Amidst the lashback from people around the #FeesMustFall movement by members, observers, parents, students and security forces the real original reasons for the rise of the movement are being clouded by opportunistic violence. When it comes to the media there is only one rule; “If it bleeds, it leads.” This is an unfortunate truism that ensures the public will read an article even if readers protest most vociferously that good news is their preferred diet.
With that as a background the following article by ‘Inside Men’ and NMMU students Nqobizwe ‘Q’ Ngubane (a 3rd year Information Systems student) and Bongani Mazibuko (a 3rd year Law Student) is recommended reading:
Much has been said about the #FeesMustFall (FMF) movement, most of which has been against the movement. Unfortunately, most people’s perception especially those who are highly opinionated against the movement, is conditioned by the mainstream media’s portrayal of the movement, one which is dead wrong.
The general notion is that the FMF movement is built and managed by struggling students, who are hooligan in nature, and that they have failed to provide solutions, which is again not true.
The situation is at a deadlock, because those clearly advantaged by the system can’t be bothered to empathise, understand and support the movement. While also, those of the disadvantaged position fail to remain composed long enough to explain the reasoning behind why they are taking the root they are taking. The poor expect the rich to understand poverty and also support sharing what they have with them, all by themselves, something that will in all likelihood not happen in the atmosphere created by the lack of engagement and association across classes. The rich can’t be bothered, they expect the poor to make an effort with them, completely ignoring the fact that their economic and inherent social positions, dictates that they instigate relations that will lead to the required engagement necessary to bring about the required change.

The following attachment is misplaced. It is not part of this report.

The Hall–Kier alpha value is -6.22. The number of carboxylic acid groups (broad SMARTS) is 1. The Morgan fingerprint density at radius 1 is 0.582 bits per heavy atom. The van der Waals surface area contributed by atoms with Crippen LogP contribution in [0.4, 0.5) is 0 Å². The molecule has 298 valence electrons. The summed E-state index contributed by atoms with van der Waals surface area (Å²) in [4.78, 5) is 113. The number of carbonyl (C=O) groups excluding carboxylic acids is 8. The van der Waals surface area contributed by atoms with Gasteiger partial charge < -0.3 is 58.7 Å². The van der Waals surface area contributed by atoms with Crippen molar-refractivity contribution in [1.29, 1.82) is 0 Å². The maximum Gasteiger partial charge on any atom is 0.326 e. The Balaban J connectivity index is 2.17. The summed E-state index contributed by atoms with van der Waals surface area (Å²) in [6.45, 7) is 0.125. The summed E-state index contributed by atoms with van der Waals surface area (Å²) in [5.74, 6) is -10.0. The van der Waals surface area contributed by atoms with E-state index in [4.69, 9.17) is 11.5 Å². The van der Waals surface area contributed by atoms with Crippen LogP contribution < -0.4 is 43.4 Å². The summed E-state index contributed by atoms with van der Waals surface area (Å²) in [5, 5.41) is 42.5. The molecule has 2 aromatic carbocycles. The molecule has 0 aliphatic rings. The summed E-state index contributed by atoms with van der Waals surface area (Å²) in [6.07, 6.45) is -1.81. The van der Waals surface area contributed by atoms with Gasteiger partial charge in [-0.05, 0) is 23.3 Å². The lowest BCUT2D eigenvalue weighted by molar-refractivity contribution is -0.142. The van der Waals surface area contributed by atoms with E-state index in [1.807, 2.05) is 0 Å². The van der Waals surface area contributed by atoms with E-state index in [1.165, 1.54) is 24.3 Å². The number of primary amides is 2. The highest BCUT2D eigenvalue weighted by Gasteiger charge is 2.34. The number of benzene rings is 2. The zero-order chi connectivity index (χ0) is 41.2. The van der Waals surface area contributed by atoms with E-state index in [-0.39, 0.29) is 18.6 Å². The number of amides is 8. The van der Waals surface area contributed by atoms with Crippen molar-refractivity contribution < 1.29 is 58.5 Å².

What the fight is about
During the euphoria of attaining Freedom, the older generation had as a higher priority Free housing and other forms of Government support such as child support grants, which were later extended to other Black Economic Empowerment(BEE) techniques like tenders and Affirmative Action policies. All these, have over the years proven themselves to be more than anything else ineffective (proven themselves to be ineffective due to their poor implementation or is it because they are inherently flawed?), and furthermore highly corruptible as Government has to spend large amounts in administering these techniques, most of which ends up in the pocket of some strong party affiliate and other corrupt souls.
The call for Free Education is firstly, the acknowledgement of Free Education as one of the least corruptible forms of societal reform which may explain why it has been met with complete rejection by Government. Beyond that, Free Education is the best request that has ever been made by a people who seek to be free, which reveals a generation focusing on the epicentre of the solution, which while lacking instant gratification, has great long term returns. What has stopped Government and the rest of the country from seeing Free Education that way, is the fact that it is not seen as what it is, an Investment. Many make the mistake of seeing this as ordinary Government spending, with instant rewards and possibly an impact on the vote.
An overwhelming number of South Africans, believe that FMF is about the youth cashing in on promises made by the African National Congress (ANC) and the Freedom Charter (FC), which is where they are wrong. While it is true that the fact that the ANC and the FC’s promise has a significant influence on students’ stance on their claim, the real drive behind the movement is the fact that students have identified education as what Nelson Mandela identified it as, the single most powerful way to change a society, and want this to become a Public Good accessible to all.
While there is a great deal of opposition to the measures employed by students to have their voices heard, the fact remains; this is a better generation, tired of Government support, systematic oppression, and wanting to carry their own weight and be a functioning and contributing member of society in future. They are not asking for free housing, unemployment support or tenders, they are asking for free education. Regardless of whether or not there are enough jobs for these students, a society with an educated people, whether employed or not, is a better society.